I offer individual psychotherapy in English for late adolescents (16+) and adults.
These terms are sometimes used interchangably and many times they are intertwined. Personally, I refer to counselling when I am helping a client with emotional or psychological distress that may be transitory. My role is that of an active listener that is there to help process life challenges by organizing thoughts and ideas.
I see psychological treatment as a more structured and targetted process, which most of the times is directed towards a diagnosable psychological disorder.
As a clinical psychologist, I am trained to deal with the entire spectrum of psychological suffering (from mild to severe). Not all psychologists or psychotherapists have been trained to do this.
Know or suspect to have:
I rely on three main approaches to therapy:
To the extent that is possible, I guide my therapeutic work on scientific evidence. Psychology has evolved significantly in the past 70 years and has become a scientific field on its own right. Psychology researchers have produced a wealth of knowledge about many psychological processes, and have developed and tested various treatments for psychological problems. Therefore, I base my therapeutic decisions on the best available research relevant for the problem at hand.
However, science is not the only important element in therapy. It is extremely important to establish a safe relationship with my clients. I offer a space where they will be listened and supported, and a space where information will be kept confidential. My goal is to provide the clients with useful tools to move forward while in the context of a supportive therapeutic relationship.
A major advantage of private practice is that we can meet the clients’ needs in a more individualized manner. However, to give you a general idea, the therapeutic process may unfold as follows:
1) Initial assessment. The first session will always be more focused on getting to know you, and into understanding your major concerns. For this reason, you may experience that I make many questions in the first and second sessions.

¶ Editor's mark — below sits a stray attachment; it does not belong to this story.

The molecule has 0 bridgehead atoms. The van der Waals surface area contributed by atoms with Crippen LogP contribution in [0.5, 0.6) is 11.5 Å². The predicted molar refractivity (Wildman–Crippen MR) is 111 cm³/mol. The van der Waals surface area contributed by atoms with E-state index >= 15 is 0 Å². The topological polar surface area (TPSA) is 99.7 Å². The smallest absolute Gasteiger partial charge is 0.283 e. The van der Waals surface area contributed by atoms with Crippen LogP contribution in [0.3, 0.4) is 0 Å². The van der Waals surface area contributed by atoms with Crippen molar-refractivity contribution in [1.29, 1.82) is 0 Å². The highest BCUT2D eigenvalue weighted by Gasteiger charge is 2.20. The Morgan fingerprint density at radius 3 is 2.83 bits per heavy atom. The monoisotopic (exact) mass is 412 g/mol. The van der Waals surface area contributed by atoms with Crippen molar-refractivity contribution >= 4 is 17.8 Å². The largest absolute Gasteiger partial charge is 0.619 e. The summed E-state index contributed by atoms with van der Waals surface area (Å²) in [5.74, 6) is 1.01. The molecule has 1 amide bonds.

2) Setting goals. Early on we will agree on some priorities and major goals for the therapy. I might have very concrete suggestions for you or “a plan” that we can work on together. We will discuss how to move forward. It is also possible that the goals change over time, and that is fine. You should always feel comfortable to voice your concerns and priorities.
3) Focused active work. A more active stage will come in which we employ the therapy time to target those goals. This stage may vary greatly from one person to the next.
4) Termination. There may be many reasons for which you may consider ending treatment, and you are always encouraged to share your perspective. On occassion, psychologists may also suggest closing up. Ideally, the decision is taken collaboratively.
My first language is Spanish. However, because all my clinical and research work has taken place in English, I am proficient in this language.
I work with clients from many countries of origin. Some are native English speakers, some are not, just like me. In my experience, this has never been an obstacle to work together.
A note on adolescence and young adulthood. Mental health concerns among youth are on the rise. It is during adolescence that many emotional and psychological problems start showing and may develop into problems that are more serious later on. For this same reason, this stage of life is also a major opportunity to help young people to cope with difficult situations, regulate emotions, and change specific behaviors. In working with young individuals, I am aware that some of the challenges and priorities presented are unique to this life stage. Therefore, when working with young individuals in therapy, I am sensitive to the uniqueness of this life stage.
If you are strugguling with any of the problems listed above, contact me. Everybody is welcome!